Successful companies with strong cultures integrate safety with business goals.  This balance makes certain that it permeates all parts of the organization, then safety, productivity, and quality should congruently mature in the same cultural direction. 

A culture of safety means that each worker understands that the organization's attitude and outlook inherently value safety.  A culture is the shared sense of responsibility by each member of a team toward the whole.  It requires an engaged management that will not shy away from benchmarking its values, measuring itself against those values, then setting strategic action steps to attain continuous improvement. 

In our next entry, we’ll discuss how one creates a safety culture.

What is Safety Culture?

After we recently wrote about safety culture and consciousness, it occurred to me that not everyone really knows what we mean when we say “culture based safety.” With all the talk of buy-in, it is difficult to ask employees for it if you do not understand exactly what safety culture is. Over the next three entries, we’ll discuss what culture is and how we can influence it to improve safety.

Why all the talk about “culture”?

For decades, workplace safety professionals have advised employers to "engineer out" risks to employees.

Have a machine with exposed moving parts? Put a guard on it. Does a job task require awkward lifting and twisting? Change the working environment to eliminate the lift and twist. Is the job physically difficult? Find an automated solution.

All of these valid and logical methods for reducing injuries have been underway for decades. And, yet, people get injured at work every day. Sure, there are fewer injuries and many of them are less severe but we still haven't come close to solving root causes of workplace injuries.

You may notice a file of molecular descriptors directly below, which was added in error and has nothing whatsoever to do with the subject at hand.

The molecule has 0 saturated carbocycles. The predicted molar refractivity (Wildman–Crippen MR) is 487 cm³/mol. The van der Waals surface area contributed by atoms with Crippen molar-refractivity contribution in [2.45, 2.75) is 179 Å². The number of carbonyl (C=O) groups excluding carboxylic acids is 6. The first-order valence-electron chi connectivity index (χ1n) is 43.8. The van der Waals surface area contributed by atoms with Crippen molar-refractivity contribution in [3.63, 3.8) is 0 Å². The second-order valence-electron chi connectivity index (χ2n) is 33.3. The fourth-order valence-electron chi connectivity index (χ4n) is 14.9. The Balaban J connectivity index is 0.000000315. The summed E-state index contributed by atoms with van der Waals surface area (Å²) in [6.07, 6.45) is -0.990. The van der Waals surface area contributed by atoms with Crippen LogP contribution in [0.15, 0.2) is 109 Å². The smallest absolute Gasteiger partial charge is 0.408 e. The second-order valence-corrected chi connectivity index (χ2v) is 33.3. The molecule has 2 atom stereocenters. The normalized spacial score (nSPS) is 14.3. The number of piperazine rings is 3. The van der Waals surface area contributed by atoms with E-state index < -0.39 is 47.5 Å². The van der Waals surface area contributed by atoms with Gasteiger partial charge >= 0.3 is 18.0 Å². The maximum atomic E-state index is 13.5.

It was none other than Albert Einstein who said: “The problems we face today cannot be solved by the same level of thinking we were at when we created them."

And, of course, that famous definition of insanity (doing the same thing over and over while expecting a different result) seems to be a mantra of many a workplace. The truth is, engineering as it's been known to safety professionals over the years has its limits. Today, study after study is finding that the way to a safer workplace is by integrating business and safety goals toward a congruent culture of safe productive work. Not only does this culture help reduce injuries today-- it creates sustainable change for the future.

The term "culture" often gets thrown around these days but what does it really mean? Better yet, can a culture really be created? In our next blog we’ll answer the question, “What is a safety culture?”

Chalkboard safety culture

Time to Set a SMART Goal